Handing out joints to Grandma and Grandpa?
Medical Cannabis and the Aging Population
The 20 years following World War II were known as the Baby Boom, a period when over 8 million children were born in Canada. This is a significant number considering the total population of Canada at the onset of the Boom was just over 12 million. Today, the Boomers still represent over a quarter of the nation’s population—a force to be reckoned with. That large segment is aging; therefore, skewing the senior demographic in Canada. By 2031, when the last of the Boomers turns 65, about 23% of our population will be comprised of seniors.
Because of advances in medicine and science, people are living longer. With aging comes new challenges and difficulties that affect both individuals, families and society. New accommodations will be required to transport, house, and provide accessibility for the 1 in 4 elderly citizens that will comprise our population. The most widespread health complaint reported by seniors is pain. As I alluded to in last month’s article, opioids are not the answer, but a compounding problem.
As part of the team who chose to open a cannabis clinic in Collingwood, my colleagues and I looked at the current state of medicine in our local community, which has a sizable retired population. We found that elderly patients, whether living independently, with family caregivers, or in retirement and nursing homes, were being treated with the same protocols as the larger population—with pharmaceuticals that have many undesirable side effects, can be addicting, or fatal if consumed improperly. Since the elderly are already often facing health challenges and issues of natural decline, we began to investigate safer, less potentially harmful alternatives that could help aging people do so with the greatest quality of life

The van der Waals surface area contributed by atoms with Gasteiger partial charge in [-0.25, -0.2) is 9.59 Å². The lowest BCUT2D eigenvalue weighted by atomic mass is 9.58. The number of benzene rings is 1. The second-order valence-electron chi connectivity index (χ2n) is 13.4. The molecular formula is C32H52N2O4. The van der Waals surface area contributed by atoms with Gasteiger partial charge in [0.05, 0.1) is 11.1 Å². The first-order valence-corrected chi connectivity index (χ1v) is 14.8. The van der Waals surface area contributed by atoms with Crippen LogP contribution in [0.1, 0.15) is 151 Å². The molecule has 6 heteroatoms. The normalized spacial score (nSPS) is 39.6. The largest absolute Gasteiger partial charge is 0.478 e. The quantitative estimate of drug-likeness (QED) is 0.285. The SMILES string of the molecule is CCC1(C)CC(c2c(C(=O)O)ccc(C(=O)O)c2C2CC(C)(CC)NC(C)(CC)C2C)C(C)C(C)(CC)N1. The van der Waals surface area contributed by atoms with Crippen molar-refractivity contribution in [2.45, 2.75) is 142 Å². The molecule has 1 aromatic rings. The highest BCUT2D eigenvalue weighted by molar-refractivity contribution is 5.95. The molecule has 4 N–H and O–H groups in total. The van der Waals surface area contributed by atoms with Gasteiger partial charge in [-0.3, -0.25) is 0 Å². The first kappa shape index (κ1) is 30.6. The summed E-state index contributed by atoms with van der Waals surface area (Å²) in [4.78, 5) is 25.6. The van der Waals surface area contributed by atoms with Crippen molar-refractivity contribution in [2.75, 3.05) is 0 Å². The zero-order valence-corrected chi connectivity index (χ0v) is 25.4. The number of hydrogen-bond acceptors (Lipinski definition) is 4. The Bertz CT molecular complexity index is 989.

Our research repeatedly pointed us toward cannabis as an almost panacea for many of the problems elderly patients suffer from. Cannabis was non-addictive and non-lethal. It had very few conflicting drug interactions. It had few side effects. Research showed promise for a plethora of conditions frequently seen in elderly people including pain issues, anxiety and depression, MS, Alzheimer’s, neuropathy, fibromyalgia, Parkinson’s, and a host of other conditions and disorders. A paradigm shift in medicine was coming, and we decided to ride the crest. This began our partnership with CCC, leaders in the medical cannabis field in Canada.
Does this mean we are handing out joints to Grandma and Grandpa? Well—yes and no. A fair sized sample of this generation grew up in the ‘60’s—the renaissance of recreational cannabis use. When I see patients to advise on what types of cannabis will help their specific ailment, we ask a series of questions—including prior experience—to better assess patient needs and formulate a treatment plan. A surprising number of people in the Boomer group have an anecdotal tale about “back in the day”; however, today’s medical cannabis is very different than the recreational stuff from their youthful encounters.